News Release

Early career scientist wins prestigious Hungarian physics award

Grant and Award Announcement

DOE/Princeton Plasma Physics Laboratory

PPPL Photo

image: PPPL physicist Laszlo Horvath view more 

Credit: Eszter Mics

Laszlo Horvath, an early career physicist at the U.S. Department of Energy’s (DOE) Princeton Plasma Physics Laboratory (PPPL) stationed at General Atomics in San Diego, is the winner of the 2022 Károly Simonyi Memorial Plaque from the Hungarian Nuclear Society. Established in 2007, the plaque “recognizes Hungarian researchers and engineers with outstanding achievements in the field of fusion plasma physics and technology.”

Horvath learned he had won the Simonyi Memorial Plaque not long after he was hired by PPPL in November 2022. “I feel honored that my research has been acknowledged by the Hungarian fusion community,” he said. “It’s also an honor to have my name mentioned alongside that of Miklós Porkoláb, the prize’s first recipient.”

Horvath received the award because of his research focused on the behavior of plasma, the fourth state of matter that makes up 99% of the visual universe and fuels ring-shaped fusion facilities known as tokamaks. He is interested in gaining a greater understanding of how neutral hydrogen gas enters the plasma within tokamaks and splits into electrons and atomic nuclei, a process known as fueling that can stoke the fusion reactions that power the sun and stars. Scientists around the world are trying to harness fusion as a way to generate electricity without producing greenhouse gases and long-lived radioactive waste.

“I was extremely impressed when I heard Laszlo had won this award,” said PPPL physicist Alessandro Bortolon, who heads the PPPL collaboration with General Atomics and supervises Horvath. “It’s important that students can see him and realize that they, too, could make impacts in the field early in their careers. This award is really inspiring for the younger generation.”

Horvath graduated from the Budapest University of Technology and Economics in 2015 with a master’s degree in physics. He earned a doctorate in plasma science and fusion energy from Britain’s University of York in 2019, and then held a postdoctoral position at Britain’s Culham Centre for Fusion Energy, where he conducted research using a tokamak known as the Joint European Torus (JET).

At General Atomics, Horvath manages a complex sensor that measures the plasma within DIII-D, the tokamak the company operates for the DOE. Known as LLAMA, the diagnostic observes the light emitted by hydrogen gas. Studying this light helps scientists learn more about how the gas interacts with the plasma edge and the fueling process in general. A greater understanding of fueling could help physicists keep the plasma stable and hot, making the fusion reactions more efficient.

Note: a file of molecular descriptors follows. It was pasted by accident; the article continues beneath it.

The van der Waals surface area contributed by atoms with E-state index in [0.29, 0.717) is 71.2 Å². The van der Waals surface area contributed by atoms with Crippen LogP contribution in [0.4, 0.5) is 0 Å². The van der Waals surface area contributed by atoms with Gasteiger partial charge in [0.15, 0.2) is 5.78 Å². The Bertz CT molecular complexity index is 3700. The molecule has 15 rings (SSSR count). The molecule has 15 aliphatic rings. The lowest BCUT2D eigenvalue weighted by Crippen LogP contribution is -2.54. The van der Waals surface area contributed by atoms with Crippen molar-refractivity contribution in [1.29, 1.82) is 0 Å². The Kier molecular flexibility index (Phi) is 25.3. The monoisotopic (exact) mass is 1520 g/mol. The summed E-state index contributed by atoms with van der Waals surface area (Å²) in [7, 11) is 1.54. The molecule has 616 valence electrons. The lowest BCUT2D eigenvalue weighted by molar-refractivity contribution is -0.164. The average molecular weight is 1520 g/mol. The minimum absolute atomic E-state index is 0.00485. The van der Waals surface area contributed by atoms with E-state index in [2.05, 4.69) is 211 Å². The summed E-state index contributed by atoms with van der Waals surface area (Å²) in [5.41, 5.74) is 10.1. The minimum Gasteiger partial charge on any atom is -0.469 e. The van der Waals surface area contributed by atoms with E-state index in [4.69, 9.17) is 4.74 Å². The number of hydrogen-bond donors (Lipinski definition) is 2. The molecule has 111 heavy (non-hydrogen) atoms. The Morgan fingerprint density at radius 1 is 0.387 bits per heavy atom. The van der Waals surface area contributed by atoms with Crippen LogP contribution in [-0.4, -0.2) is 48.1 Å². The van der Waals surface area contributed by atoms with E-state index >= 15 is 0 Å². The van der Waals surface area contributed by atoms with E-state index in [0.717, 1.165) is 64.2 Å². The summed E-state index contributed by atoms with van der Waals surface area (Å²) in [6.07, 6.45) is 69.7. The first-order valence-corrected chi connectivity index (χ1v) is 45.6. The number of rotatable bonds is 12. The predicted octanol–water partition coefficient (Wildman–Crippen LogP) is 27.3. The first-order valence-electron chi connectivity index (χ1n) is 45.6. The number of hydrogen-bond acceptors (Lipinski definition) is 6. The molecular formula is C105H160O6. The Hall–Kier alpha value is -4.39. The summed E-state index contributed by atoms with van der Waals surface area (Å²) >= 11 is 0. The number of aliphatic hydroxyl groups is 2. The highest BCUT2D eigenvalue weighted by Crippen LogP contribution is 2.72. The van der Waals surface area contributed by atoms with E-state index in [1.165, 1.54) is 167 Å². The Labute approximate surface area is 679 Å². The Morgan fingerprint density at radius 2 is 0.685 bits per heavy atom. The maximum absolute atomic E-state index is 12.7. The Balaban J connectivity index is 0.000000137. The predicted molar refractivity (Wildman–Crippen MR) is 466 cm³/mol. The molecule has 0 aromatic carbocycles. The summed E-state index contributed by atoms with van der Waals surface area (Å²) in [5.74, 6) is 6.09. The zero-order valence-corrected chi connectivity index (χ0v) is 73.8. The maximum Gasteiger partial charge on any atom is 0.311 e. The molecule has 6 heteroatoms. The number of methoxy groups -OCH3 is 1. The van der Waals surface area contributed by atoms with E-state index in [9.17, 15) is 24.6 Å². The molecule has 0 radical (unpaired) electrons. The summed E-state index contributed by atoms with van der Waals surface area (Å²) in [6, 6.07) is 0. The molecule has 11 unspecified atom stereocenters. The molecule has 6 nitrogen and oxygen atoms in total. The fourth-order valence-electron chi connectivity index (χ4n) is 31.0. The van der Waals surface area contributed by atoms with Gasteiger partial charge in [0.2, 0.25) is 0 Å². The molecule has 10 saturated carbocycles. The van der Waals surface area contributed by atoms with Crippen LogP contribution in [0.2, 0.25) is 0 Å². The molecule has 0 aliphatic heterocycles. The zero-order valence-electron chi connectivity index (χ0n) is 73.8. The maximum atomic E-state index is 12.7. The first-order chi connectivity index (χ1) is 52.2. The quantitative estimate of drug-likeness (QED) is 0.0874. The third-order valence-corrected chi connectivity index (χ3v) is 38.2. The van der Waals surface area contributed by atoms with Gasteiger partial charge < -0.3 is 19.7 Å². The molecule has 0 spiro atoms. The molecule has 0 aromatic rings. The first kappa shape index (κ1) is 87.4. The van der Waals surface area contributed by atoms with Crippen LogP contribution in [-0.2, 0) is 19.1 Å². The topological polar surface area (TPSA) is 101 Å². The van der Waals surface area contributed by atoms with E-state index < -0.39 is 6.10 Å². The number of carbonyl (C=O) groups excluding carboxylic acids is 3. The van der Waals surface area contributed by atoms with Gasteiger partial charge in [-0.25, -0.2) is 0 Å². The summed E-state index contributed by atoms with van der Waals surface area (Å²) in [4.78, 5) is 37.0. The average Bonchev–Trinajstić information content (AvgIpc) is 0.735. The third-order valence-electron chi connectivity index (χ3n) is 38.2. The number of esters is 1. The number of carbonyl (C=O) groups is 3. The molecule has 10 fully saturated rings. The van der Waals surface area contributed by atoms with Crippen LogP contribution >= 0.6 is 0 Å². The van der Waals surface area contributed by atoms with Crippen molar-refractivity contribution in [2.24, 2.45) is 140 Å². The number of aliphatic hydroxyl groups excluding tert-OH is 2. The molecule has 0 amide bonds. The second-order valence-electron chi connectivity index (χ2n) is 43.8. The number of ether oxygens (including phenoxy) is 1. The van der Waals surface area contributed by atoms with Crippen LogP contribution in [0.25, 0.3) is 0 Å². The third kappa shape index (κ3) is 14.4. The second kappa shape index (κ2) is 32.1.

Horvath finds plasma physics research rewarding in part because the tight international fusion community fosters a sense of belonging and purpose. “Everyone in the fusion world shares the goal of making fusion a practical source of electricity, and no matter where I am around the globe, people in the community feel the same way,” Horvath. “So, there are strong connections between us.”

When he’s not managing sophisticated scientific machinery or conducting research, Horvath enjoys exploring San Diego with his wife, Eszter. “We have been going to museums and theaters, as well as attending concerts,” he said. “We also like to go on hikes and spend time at the beach. In fact, I am planning to buy a surfboard!”

Horvath encouraged prospective plasma physics students to take the leap and join the plasma physics community. “This is an exciting time in the field,” he said. “Even beginning scientists can contribute to making practical fusion energy a reality.”

PPPL, on Princeton University's Forrestal Campus in Plainsboro, N.J., is devoted to creating new knowledge about the physics of plasmas — ultra-hot, charged gases — and to developing practical solutions for the creation of fusion energy. The Laboratory is managed by the University for the U.S. Department of Energy’s Office of Science, which is the single largest supporter of basic research in the physical sciences in the United States and is working to address some of the most pressing challenges of our time. For more information, visit

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